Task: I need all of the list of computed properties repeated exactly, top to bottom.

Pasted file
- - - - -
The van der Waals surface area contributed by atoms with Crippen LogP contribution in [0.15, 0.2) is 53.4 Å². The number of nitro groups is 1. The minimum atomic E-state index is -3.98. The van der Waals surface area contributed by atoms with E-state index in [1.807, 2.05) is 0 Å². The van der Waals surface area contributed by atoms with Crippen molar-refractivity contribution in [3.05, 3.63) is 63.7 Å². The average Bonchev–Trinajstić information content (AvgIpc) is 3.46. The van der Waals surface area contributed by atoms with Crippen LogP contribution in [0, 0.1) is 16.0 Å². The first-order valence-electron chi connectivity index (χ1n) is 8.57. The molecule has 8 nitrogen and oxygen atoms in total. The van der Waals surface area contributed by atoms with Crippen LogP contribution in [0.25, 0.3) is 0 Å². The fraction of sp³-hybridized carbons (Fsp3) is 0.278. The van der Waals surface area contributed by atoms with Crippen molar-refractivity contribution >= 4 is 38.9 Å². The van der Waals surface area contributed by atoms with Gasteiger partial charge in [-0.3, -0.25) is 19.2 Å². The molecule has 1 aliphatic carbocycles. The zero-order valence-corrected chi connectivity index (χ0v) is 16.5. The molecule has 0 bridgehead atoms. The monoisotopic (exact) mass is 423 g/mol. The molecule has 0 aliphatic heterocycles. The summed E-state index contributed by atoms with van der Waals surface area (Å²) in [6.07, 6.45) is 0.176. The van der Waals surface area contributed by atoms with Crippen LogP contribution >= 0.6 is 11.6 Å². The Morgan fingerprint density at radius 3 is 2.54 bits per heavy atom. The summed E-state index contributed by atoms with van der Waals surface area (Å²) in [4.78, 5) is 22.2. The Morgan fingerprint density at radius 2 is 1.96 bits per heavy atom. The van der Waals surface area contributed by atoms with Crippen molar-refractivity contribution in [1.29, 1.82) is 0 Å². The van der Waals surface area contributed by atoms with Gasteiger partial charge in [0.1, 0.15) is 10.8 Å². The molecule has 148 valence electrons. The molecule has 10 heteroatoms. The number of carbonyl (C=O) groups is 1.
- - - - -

The van der Waals surface area contributed by atoms with Crippen LogP contribution in [0.15, 0.2) is 53.4 Å². The number of nitro groups is 1. The minimum atomic E-state index is -3.98. The van der Waals surface area contributed by atoms with E-state index in [1.807, 2.05) is 0 Å². The van der Waals surface area contributed by atoms with Crippen molar-refractivity contribution in [3.05, 3.63) is 63.7 Å². The average Bonchev–Trinajstić information content (AvgIpc) is 3.46. The van der Waals surface area contributed by atoms with Crippen LogP contribution in [0, 0.1) is 16.0 Å². The first-order valence-electron chi connectivity index (χ1n) is 8.57. The molecule has 8 nitrogen and oxygen atoms in total. The van der Waals surface area contributed by atoms with Crippen LogP contribution in [0.25, 0.3) is 0 Å². The fraction of sp³-hybridized carbons (Fsp3) is 0.278. The van der Waals surface area contributed by atoms with Crippen molar-refractivity contribution >= 4 is 38.9 Å². The van der Waals surface area contributed by atoms with Gasteiger partial charge in [-0.3, -0.25) is 19.2 Å². The molecule has 1 aliphatic carbocycles. The zero-order valence-corrected chi connectivity index (χ0v) is 16.5. The molecule has 0 bridgehead atoms. The monoisotopic (exact) mass is 423 g/mol. The molecule has 0 aliphatic heterocycles. The summed E-state index contributed by atoms with van der Waals surface area (Å²) in [6.07, 6.45) is 0.176. The van der Waals surface area contributed by atoms with Crippen LogP contribution >= 0.6 is 11.6 Å². The Morgan fingerprint density at radius 3 is 2.54 bits per heavy atom. The summed E-state index contributed by atoms with van der Waals surface area (Å²) in [4.78, 5) is 22.2. The Morgan fingerprint density at radius 2 is 1.96 bits per heavy atom. The van der Waals surface area contributed by atoms with Crippen molar-refractivity contribution in [1.29, 1.82) is 0 Å². The van der Waals surface area contributed by atoms with Gasteiger partial charge in [0.1, 0.15) is 10.8 Å². The molecule has 148 valence electrons. The molecule has 10 heteroatoms. The number of carbonyl (C=O) groups is 1.